Will DOL Independent Contractor Proposal Result in More Workers With Benefits?

The proposal is intended to offer processes to clearly determine a worker’s status.

In late September, the Department of Labor (DOL) announced a proposed rule intended to help employers determine whether a worker is an employee under the Fair Labor Standards Act (FLSA) or an independent contractor.

The DOL says it believes the ruling will streamline and provide consistency for purposes of minimum wage, overtime pay, child labor and recordkeeping by helping clearly determine a worker’s status, explains Harold G. Hartsig, managing director of operations at Cafaro Greenleaf. But experts say the proposal stops short of advancing the opportunity for nontraditional workers to be able to obtain key financial benefits.

Currently, independent contractors are considered self-employed, and therefore are not eligible for unemployment, health care, retirement, sick time or family leave benefits—all of which experts and research say play a big part in workers’ physical and financial well-being. Independent contractors may also not form a union with other workers and are not protected by employment laws including the FLSA, Family and Medical Leave Act (FMLA) or the Employment Non-Discrimination Act (ENDA).

Hartsig argues that while independent contractors—otherwise known as gig workers, freelancers or 1099 workers—enjoy different types of benefits, including flexible hours, the ability to work remotely and improved work-life balances, they miss out on integral financial benefits offered by employers. “Despite these positives, contractors are missing a critical component of their financial future: a company-sponsored retirement plan. By law, companies are not allowed to offer 1099 workers the opportunity to participate in company-sponsored retirement plans,” he says.

Under the proposed rule on independent contractor status, businesses would find it simpler to decide whether to classify workers as independent contractors, Hartsig says. However, the proposed ruling doesn’t cover retirement security. “Because they do not meet the definition of an eligible employee for retirement plan purposes, independent contracts are excluded from participation in any retirement plan sponsored by their employer,” Hartsig says. “It seems under the proposed rule, whether you are a freelancer, an independent contractor or a budding entrepreneur, you would continue to access an alternative retirement plan outside of the company’s plan.”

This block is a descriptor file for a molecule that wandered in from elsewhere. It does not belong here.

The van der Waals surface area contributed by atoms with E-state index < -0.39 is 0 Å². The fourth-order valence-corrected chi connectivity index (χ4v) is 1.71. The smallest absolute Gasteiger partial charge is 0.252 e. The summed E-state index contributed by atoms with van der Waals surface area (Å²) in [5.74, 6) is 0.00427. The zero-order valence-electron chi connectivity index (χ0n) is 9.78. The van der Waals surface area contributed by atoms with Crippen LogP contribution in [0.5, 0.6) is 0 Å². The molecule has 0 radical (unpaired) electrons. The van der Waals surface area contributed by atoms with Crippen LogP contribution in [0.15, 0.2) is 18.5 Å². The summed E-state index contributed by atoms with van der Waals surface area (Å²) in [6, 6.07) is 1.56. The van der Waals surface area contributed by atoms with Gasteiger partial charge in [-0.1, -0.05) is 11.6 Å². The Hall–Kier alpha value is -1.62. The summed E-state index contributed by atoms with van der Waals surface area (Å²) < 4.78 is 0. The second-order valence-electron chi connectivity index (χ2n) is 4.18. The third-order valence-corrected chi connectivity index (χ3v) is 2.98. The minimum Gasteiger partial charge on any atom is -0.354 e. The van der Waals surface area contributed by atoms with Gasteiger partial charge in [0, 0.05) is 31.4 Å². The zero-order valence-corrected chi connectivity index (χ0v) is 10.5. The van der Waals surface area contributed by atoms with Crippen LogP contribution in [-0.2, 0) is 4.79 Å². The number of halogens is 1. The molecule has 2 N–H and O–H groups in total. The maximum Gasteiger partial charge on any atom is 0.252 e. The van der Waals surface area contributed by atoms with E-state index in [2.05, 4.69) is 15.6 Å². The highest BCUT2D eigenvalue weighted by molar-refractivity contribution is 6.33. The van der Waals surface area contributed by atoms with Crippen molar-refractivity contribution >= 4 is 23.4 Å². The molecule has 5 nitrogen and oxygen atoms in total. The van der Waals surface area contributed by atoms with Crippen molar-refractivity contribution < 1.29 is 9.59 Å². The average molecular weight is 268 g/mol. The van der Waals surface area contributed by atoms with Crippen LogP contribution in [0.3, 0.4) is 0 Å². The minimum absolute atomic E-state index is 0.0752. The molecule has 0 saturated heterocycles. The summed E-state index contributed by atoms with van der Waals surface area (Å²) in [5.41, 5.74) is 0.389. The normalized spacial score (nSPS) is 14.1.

What the Proposed Rule Says

In order to determine whether an independent contractor is an employee, employers should adopt an “economic realities test” that analyzes whether a worker is dependent on the employer, says Camille Olson, a partner at Seyfarth Shaw LLP. Two core factors are covered under the test: the nature and degree of the individual’s control over their work and the individual’s opportunity for profit or loss. The first factor questions whether a contractor has substantial control over key aspects in work performance, including setting his or her own schedule, selecting his or her own projects and having the ability to work for other organizations. The second factor examines whether a contractor can earn profits or losses due to their own initiative.

Hartsig notes that the DOL looks to these factors as proof of employment status, explaining that “the ability to control one’s work and to earn profits and to risk losses strikes at the core of what it means to be an entrepreneurial independent contractor,” as opposed to a wage employee.

The DOL also identifies three other factors that might serve as additional guidelines in the analysis: the amount of skill required for the work; the degree of permanence of the working relationship between the worker and the potential employer; and whether the work is part of an integrated unit of production, Hartsig says. Lastly, he notes that under the rule, the actual practice must be more relevant than what may be contractually or theoretically possible. As an example, the proposed rule mentions a lawsuit in which a court found the fact that “[a company’s] ‘agents’ possess, in theory, the power to set prices, determine their own hours, and advertise to a limited extent on their own [but that] is overshadowed by the fact that in reality the ‘agents’ work the same hours, charge the same prices, and rely in the main on [the company] for advertising.”

Olson relates the economic realities test to another one under the Employee Retirement Income Security Act (ERISA) called the “common law of agency test.” The test was famously interpreted by the Supreme Court during the 1992 case of Nationwide Mutual Insurance Co. v. Darden, which examined the issue of protections for independent contractors. Ultimately, the case was remanded and a lower court found that the plaintiff, who was an independent contractor working with Nationwide Mutual Insurance, was an employee of the company.

“Some of the relevant factors that are described here are also relevant under the Darden test,” Olson says. “Those factors are described as modernized or up-to-date economic situations. So, they might be looked to for guidance as to how [an employer] would interpret things.”

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